Investing.com — U.S. private employers added far more roles than expected in December, pointing to lingering resilience in the labor market that may impact how Federal Reserve policymakers approach potential interest rate reductions this year.
came in at 164,000 last month, rising from a downwardly revised mark of 101,000 in November, according to data from payrolls processor ADP. Economists had predicted a reading of 115,000.
The leisure and hospitality industries led the gains in private sector roles, ADP noted. Hiring at construction businesses also “held strong” despite headwinds from elevated borrowing costs, offsetting losses in the manufacturing sector.
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Pay growth, meanwhile, eased to 5.4% from a rate of 5.6% a month earlier, extending a deceleration that started in September 2022.
“We’re returning to a labor market that’s very much aligned with pre-pandemic hiring,” said ADP Chief Economist Nela Richardson in a statement. “While wages didn’t drive the recent bout of inflation, now that pay growth has retreated, any risk of a wage-price spiral has all but disappeared.”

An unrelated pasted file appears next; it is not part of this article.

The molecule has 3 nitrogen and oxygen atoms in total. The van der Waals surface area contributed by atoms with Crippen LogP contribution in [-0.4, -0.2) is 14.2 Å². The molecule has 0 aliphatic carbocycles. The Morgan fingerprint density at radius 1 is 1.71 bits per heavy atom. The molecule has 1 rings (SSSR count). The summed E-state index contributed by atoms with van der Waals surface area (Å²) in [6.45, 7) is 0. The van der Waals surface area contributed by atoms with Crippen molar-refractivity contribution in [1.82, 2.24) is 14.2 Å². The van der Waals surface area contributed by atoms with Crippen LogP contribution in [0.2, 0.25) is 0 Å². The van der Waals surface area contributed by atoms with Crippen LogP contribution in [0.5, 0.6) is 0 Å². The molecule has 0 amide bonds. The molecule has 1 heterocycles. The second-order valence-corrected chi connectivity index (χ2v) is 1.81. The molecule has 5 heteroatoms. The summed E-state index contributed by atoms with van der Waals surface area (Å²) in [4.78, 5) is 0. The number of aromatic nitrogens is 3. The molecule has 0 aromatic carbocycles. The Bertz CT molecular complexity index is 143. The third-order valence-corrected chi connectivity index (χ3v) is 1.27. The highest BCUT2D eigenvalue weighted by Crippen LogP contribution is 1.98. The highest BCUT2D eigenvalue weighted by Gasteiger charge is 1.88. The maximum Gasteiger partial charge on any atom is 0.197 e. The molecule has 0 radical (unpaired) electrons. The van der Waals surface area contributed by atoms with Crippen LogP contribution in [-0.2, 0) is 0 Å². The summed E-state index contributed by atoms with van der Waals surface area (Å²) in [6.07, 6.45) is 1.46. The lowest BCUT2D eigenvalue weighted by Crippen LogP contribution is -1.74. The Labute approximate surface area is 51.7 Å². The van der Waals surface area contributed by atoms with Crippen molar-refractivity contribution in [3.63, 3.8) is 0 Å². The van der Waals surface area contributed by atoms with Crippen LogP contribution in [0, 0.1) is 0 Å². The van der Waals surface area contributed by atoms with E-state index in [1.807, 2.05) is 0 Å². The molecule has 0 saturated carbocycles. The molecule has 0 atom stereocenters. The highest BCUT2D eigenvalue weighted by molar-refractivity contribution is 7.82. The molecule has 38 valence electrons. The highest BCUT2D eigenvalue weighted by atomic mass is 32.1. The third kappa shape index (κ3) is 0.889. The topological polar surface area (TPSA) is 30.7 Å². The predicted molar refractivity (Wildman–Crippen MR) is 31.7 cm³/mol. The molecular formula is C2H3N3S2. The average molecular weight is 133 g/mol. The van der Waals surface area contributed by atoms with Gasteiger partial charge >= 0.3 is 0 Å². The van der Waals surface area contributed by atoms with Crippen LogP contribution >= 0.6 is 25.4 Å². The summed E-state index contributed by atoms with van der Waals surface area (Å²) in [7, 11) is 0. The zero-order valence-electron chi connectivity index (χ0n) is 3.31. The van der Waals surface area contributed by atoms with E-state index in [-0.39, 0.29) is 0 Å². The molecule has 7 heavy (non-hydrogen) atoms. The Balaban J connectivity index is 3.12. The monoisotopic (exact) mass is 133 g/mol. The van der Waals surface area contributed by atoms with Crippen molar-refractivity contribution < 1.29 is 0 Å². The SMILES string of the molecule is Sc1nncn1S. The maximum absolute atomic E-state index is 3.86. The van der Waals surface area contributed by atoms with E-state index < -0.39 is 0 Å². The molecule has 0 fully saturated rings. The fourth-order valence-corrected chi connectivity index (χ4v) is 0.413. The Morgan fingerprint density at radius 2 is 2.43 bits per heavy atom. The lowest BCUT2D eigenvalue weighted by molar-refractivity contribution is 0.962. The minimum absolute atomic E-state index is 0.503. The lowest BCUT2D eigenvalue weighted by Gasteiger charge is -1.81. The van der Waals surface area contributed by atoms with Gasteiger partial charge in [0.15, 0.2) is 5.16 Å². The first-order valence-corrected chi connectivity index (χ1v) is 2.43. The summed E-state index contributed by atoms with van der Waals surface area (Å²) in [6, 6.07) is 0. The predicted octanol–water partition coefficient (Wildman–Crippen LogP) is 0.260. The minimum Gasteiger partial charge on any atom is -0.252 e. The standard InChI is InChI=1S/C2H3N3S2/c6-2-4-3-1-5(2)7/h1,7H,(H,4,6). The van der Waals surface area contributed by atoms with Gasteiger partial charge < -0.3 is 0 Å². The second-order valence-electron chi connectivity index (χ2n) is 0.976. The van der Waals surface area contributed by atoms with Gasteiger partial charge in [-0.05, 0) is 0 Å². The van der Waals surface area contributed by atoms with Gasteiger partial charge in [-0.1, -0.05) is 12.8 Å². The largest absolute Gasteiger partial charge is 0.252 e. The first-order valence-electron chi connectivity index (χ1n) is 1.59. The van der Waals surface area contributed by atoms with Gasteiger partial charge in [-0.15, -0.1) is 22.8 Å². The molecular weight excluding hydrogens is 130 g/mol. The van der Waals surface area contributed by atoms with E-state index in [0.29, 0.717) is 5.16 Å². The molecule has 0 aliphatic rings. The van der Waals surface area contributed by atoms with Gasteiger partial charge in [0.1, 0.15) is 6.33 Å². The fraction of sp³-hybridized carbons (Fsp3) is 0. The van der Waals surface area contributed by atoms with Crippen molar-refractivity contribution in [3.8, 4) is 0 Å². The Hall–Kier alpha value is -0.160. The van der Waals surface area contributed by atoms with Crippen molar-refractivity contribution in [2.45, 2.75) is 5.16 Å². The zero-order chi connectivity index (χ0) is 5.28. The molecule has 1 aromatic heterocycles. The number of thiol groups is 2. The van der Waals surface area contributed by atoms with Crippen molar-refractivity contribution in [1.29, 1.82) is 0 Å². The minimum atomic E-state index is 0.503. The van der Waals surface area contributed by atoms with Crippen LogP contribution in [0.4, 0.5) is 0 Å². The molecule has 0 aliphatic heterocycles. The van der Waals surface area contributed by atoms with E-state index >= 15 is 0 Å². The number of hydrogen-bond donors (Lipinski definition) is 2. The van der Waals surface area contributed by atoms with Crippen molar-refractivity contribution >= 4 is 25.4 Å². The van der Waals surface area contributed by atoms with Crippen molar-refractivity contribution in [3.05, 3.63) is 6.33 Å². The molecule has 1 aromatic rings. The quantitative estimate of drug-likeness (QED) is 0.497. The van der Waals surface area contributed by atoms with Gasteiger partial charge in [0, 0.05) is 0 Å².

On Wednesday, separate date from the Labor Department showed that the number of people quitting their jobs fell to its lowest level since 2021 in November. A slowdown in job-hopping could help defuse wage growth, which in turn may contribute to easing price pressures. U.S. job openings also dropped to an almost three-year low.
The ADP numbers serve as a precursor to the all-important non-farm payrolls report due out on Friday, which could offer further insight into the U.S. jobs picture. Cooling labor demand has been a key focus for the Fed, with officials arguing that such a trend may alleviate some upward pressure on inflation.
Markets have been on the lookout for signs of slackening price gains in the U.S., which may persuade the Fed to soon begin stepping away from an aggressive series of rate hikes. The Fed’s December meeting, at which the central bank unveiled a more dovish outlook than previous projections, fed this optimism late last year.
But minutes from the gathering seemingly poured cold water on the notion. The account showed that while policymakers believed rates were “as likely at or near [their] peak,” there was still an “unusually elevated” amount of uncertainty lingering around the U.S. economy heading into 2024. Rate-setters also suggested that more evidence would likely be necessary to confirm that inflation was sustainably moving down towards their stated 2% target.